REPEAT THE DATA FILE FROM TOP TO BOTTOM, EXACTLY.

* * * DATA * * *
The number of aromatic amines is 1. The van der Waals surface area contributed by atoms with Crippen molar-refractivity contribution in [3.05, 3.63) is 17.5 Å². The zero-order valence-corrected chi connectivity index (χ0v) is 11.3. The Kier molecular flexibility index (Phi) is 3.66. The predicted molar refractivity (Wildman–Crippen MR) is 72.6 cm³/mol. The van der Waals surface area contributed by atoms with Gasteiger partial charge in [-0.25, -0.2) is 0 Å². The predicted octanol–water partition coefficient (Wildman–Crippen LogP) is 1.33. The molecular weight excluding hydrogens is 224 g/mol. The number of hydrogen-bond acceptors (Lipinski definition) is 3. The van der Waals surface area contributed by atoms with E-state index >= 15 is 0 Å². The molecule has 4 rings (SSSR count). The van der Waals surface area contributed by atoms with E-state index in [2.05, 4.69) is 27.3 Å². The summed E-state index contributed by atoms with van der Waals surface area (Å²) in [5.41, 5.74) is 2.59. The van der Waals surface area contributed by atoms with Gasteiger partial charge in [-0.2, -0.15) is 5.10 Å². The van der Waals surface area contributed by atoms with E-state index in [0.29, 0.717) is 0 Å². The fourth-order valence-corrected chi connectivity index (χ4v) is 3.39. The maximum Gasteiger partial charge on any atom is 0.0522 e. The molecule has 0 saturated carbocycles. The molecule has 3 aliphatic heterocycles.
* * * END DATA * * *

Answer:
The number of aromatic amines is 1. The van der Waals surface area contributed by atoms with Crippen molar-refractivity contribution in [3.05, 3.63) is 17.5 Å². The zero-order valence-corrected chi connectivity index (χ0v) is 11.3. The Kier molecular flexibility index (Phi) is 3.66. The predicted molar refractivity (Wildman–Crippen MR) is 72.6 cm³/mol. The van der Waals surface area contributed by atoms with Gasteiger partial charge in [-0.25, -0.2) is 0 Å². The predicted octanol–water partition coefficient (Wildman–Crippen LogP) is 1.33. The molecular weight excluding hydrogens is 224 g/mol. The number of hydrogen-bond acceptors (Lipinski definition) is 3. The van der Waals surface area contributed by atoms with E-state index >= 15 is 0 Å². The molecule has 4 rings (SSSR count). The van der Waals surface area contributed by atoms with E-state index in [2.05, 4.69) is 27.3 Å². The summed E-state index contributed by atoms with van der Waals surface area (Å²) in [5.41, 5.74) is 2.59. The van der Waals surface area contributed by atoms with Gasteiger partial charge in [-0.2, -0.15) is 5.10 Å². The van der Waals surface area contributed by atoms with E-state index in [0.29, 0.717) is 0 Å². The fourth-order valence-corrected chi connectivity index (χ4v) is 3.39. The maximum Gasteiger partial charge on any atom is 0.0522 e. The molecule has 0 saturated carbocycles. The molecule has 3 aliphatic heterocycles.